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WSWG
Valdosta/Albany/ Moultrie/Tifton, Georgia United StatesCity ValdostaBranding WSWG
WSWG
(general) WCTV
WCTV
Eyewitness News WSWG
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Semi-satellite
A broadcast relay station, satellite station, relay transmitter, broadcast translator (U.S.), rebroadcaster (Canada), repeater (two-way radio), or complementary station (Mexico) is a broadcast transmitter which repeats, or transponds, the signal of another radio station or television station usually to an area not covered by the signal of the originating station. They may serve, for example, to expand the broadcast range of a television or radio station beyond the primary signal's coverage area, or to improve service in a part of the main coverage area which receives a poor signal due to geographic constraints. These transmitters may be, but are not usually, used to create a single-frequency network. They may also be used by a radio station on either AM or FM to establish a presence on the other band. Sometimes, a rebroadcaster may be owned by a community group rather than the owner of the primary station
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List Of Broadcast Station Classes
This is a list of broadcast station classes applicable in much of North America under international agreements between the United States, Canada and Mexico. Effective radiated power
Effective radiated power
(ERP) and height above average terrain (HAAT) are listed unless otherwise noted. All radio and television stations within 320 kilometers (about 200 miles) of the US-Canada or US-Mexico border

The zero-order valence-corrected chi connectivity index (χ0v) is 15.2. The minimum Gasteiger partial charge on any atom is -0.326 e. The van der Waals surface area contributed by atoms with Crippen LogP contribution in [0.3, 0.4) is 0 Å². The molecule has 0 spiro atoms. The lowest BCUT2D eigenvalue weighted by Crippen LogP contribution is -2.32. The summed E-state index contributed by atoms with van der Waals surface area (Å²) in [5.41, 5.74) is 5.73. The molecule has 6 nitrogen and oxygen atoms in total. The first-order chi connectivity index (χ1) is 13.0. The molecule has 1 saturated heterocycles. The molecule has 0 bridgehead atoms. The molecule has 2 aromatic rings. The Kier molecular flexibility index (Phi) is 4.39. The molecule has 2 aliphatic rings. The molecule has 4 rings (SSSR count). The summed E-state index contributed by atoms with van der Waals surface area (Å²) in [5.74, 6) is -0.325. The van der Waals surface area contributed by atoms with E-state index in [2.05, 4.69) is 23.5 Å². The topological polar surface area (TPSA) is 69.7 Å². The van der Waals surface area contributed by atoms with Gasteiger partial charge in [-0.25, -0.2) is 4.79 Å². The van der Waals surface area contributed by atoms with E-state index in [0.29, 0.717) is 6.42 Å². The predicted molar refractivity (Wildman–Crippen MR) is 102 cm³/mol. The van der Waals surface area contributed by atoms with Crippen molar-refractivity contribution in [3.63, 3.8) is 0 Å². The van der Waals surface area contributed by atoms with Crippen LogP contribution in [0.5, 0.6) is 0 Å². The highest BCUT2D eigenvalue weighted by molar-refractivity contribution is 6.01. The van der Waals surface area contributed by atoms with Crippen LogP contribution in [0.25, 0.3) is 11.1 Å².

US-Mexico border
must get approval by both the domestic and foreign agency
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Dark (broadcasting)
In the broadcasting industry, a dark television or silent radio station is one that has gone off the air for an indefinite period of time. Usually unlike dead air (broadcasting only silence), a station that is dark or silent does not even transmit a carrier signal.Contents1 U.S. law1.1 Transmitter operations 1.2 Tower-light markings 1.3 Telecommunications Act of 19962 See also 3 ReferencesU.S. law[edit] Transmitter operations[edit] According to the U.S. Federal Communications Commission
Federal Communications Commission
(FCC), a radio or television station is considered to have gone dark or silent if it is to be off the air for 30 days or longer. Prior to the Telecommunications Act of 1996, a "dark" station was required to surrender its broadcast license to the FCC, leaving it vulnerable to another party applying for it while its current owner was making efforts to get it back on the air
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The WB Television Network
The WB
The WB
Television Network (commonly shortened to The WB
The WB
and short for Warner Bros.) was an American television network that was first launched on broadcast television on January 11, 1995,[4] as a joint venture between the Warner Bros.